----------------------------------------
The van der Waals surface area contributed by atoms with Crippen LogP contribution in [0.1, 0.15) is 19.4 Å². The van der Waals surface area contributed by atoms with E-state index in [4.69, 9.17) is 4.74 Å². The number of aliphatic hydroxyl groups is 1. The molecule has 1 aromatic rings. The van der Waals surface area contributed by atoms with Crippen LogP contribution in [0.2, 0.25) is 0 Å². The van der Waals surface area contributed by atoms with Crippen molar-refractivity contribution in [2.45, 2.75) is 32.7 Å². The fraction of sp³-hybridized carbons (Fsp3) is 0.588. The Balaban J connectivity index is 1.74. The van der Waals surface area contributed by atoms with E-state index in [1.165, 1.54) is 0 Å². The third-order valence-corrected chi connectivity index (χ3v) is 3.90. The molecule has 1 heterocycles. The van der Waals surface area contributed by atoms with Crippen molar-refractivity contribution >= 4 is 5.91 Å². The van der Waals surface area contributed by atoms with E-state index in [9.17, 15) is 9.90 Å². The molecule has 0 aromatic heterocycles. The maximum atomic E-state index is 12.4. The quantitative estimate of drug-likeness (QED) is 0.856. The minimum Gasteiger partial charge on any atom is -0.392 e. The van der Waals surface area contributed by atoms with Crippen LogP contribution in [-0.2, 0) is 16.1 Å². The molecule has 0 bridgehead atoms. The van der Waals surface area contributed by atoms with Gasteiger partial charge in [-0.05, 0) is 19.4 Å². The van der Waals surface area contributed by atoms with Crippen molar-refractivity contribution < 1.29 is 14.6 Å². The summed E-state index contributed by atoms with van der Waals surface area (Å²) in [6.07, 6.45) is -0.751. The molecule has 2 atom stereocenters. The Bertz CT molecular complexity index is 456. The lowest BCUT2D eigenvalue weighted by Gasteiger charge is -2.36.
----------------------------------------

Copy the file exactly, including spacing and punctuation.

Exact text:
The van der Waals surface area contributed by atoms with Crippen LogP contribution in [0.1, 0.15) is 19.4 Å². The van der Waals surface area contributed by atoms with E-state index in [4.69, 9.17) is 4.74 Å². The number of aliphatic hydroxyl groups is 1. The molecule has 1 aromatic rings. The van der Waals surface area contributed by atoms with Crippen LogP contribution in [0.2, 0.25) is 0 Å². The van der Waals surface area contributed by atoms with Crippen molar-refractivity contribution in [2.45, 2.75) is 32.7 Å². The fraction of sp³-hybridized carbons (Fsp3) is 0.588. The Balaban J connectivity index is 1.74. The van der Waals surface area contributed by atoms with E-state index in [1.165, 1.54) is 0 Å². The third-order valence-corrected chi connectivity index (χ3v) is 3.90. The molecule has 1 heterocycles. The van der Waals surface area contributed by atoms with Crippen molar-refractivity contribution >= 4 is 5.91 Å². The van der Waals surface area contributed by atoms with E-state index in [9.17, 15) is 9.90 Å². The molecule has 0 aromatic heterocycles. The maximum atomic E-state index is 12.4. The quantitative estimate of drug-likeness (QED) is 0.856. The minimum Gasteiger partial charge on any atom is -0.392 e. The van der Waals surface area contributed by atoms with Crippen LogP contribution in [-0.2, 0) is 16.1 Å². The molecule has 0 bridgehead atoms. The van der Waals surface area contributed by atoms with Gasteiger partial charge in [-0.05, 0) is 19.4 Å². The van der Waals surface area contributed by atoms with Crippen molar-refractivity contribution < 1.29 is 14.6 Å². The summed E-state index contributed by atoms with van der Waals surface area (Å²) in [6.07, 6.45) is -0.751. The molecule has 2 atom stereocenters. The Bertz CT molecular complexity index is 456. The lowest BCUT2D eigenvalue weighted by Gasteiger charge is -2.36.